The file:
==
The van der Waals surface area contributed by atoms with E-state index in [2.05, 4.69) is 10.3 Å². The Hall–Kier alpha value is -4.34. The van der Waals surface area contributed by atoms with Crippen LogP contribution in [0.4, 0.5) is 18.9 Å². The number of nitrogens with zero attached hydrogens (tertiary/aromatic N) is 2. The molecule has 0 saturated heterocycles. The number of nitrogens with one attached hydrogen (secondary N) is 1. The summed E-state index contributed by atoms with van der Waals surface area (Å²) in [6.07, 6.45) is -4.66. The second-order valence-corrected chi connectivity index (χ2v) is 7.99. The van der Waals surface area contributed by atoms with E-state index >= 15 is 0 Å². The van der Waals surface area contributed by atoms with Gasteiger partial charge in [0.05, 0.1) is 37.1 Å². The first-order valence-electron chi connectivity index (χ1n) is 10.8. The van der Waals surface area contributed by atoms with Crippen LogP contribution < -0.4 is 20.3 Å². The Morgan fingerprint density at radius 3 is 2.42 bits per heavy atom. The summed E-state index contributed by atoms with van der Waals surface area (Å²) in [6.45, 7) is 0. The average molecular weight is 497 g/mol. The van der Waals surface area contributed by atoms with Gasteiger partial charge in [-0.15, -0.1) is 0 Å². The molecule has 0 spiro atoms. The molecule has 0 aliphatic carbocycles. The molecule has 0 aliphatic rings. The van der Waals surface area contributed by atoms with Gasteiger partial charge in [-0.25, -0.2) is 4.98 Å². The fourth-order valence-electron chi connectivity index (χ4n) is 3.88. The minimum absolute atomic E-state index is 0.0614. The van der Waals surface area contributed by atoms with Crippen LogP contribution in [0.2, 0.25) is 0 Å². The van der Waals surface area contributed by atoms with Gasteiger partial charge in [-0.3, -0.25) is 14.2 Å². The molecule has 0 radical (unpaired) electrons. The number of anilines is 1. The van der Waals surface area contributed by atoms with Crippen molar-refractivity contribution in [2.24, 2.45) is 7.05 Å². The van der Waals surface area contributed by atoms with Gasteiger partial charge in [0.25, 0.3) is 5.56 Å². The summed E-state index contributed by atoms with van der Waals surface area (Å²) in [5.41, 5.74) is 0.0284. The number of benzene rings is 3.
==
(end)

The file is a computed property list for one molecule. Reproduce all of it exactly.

The van der Waals surface area contributed by atoms with E-state index in [2.05, 4.69) is 10.3 Å². The Hall–Kier alpha value is -4.34. The van der Waals surface area contributed by atoms with Crippen LogP contribution in [0.4, 0.5) is 18.9 Å². The number of nitrogens with zero attached hydrogens (tertiary/aromatic N) is 2. The molecule has 0 saturated heterocycles. The number of nitrogens with one attached hydrogen (secondary N) is 1. The summed E-state index contributed by atoms with van der Waals surface area (Å²) in [6.07, 6.45) is -4.66. The second-order valence-corrected chi connectivity index (χ2v) is 7.99. The van der Waals surface area contributed by atoms with E-state index >= 15 is 0 Å². The van der Waals surface area contributed by atoms with Gasteiger partial charge in [0.05, 0.1) is 37.1 Å². The first-order valence-electron chi connectivity index (χ1n) is 10.8. The van der Waals surface area contributed by atoms with Crippen LogP contribution < -0.4 is 20.3 Å². The Morgan fingerprint density at radius 3 is 2.42 bits per heavy atom. The summed E-state index contributed by atoms with van der Waals surface area (Å²) in [6.45, 7) is 0. The average molecular weight is 497 g/mol. The van der Waals surface area contributed by atoms with Gasteiger partial charge in [-0.15, -0.1) is 0 Å². The molecule has 0 spiro atoms. The molecule has 0 aliphatic carbocycles. The molecule has 0 aliphatic rings. The van der Waals surface area contributed by atoms with Gasteiger partial charge in [-0.25, -0.2) is 4.98 Å². The fourth-order valence-electron chi connectivity index (χ4n) is 3.88. The minimum absolute atomic E-state index is 0.0614. The van der Waals surface area contributed by atoms with Crippen LogP contribution in [0.2, 0.25) is 0 Å². The van der Waals surface area contributed by atoms with Gasteiger partial charge in [-0.3, -0.25) is 14.2 Å². The molecule has 0 radical (unpaired) electrons. The number of anilines is 1. The van der Waals surface area contributed by atoms with Crippen molar-refractivity contribution in [2.24, 2.45) is 7.05 Å². The van der Waals surface area contributed by atoms with Gasteiger partial charge in [0.25, 0.3) is 5.56 Å². The summed E-state index contributed by atoms with van der Waals surface area (Å²) in [5.41, 5.74) is 0.0284. The number of benzene rings is 3.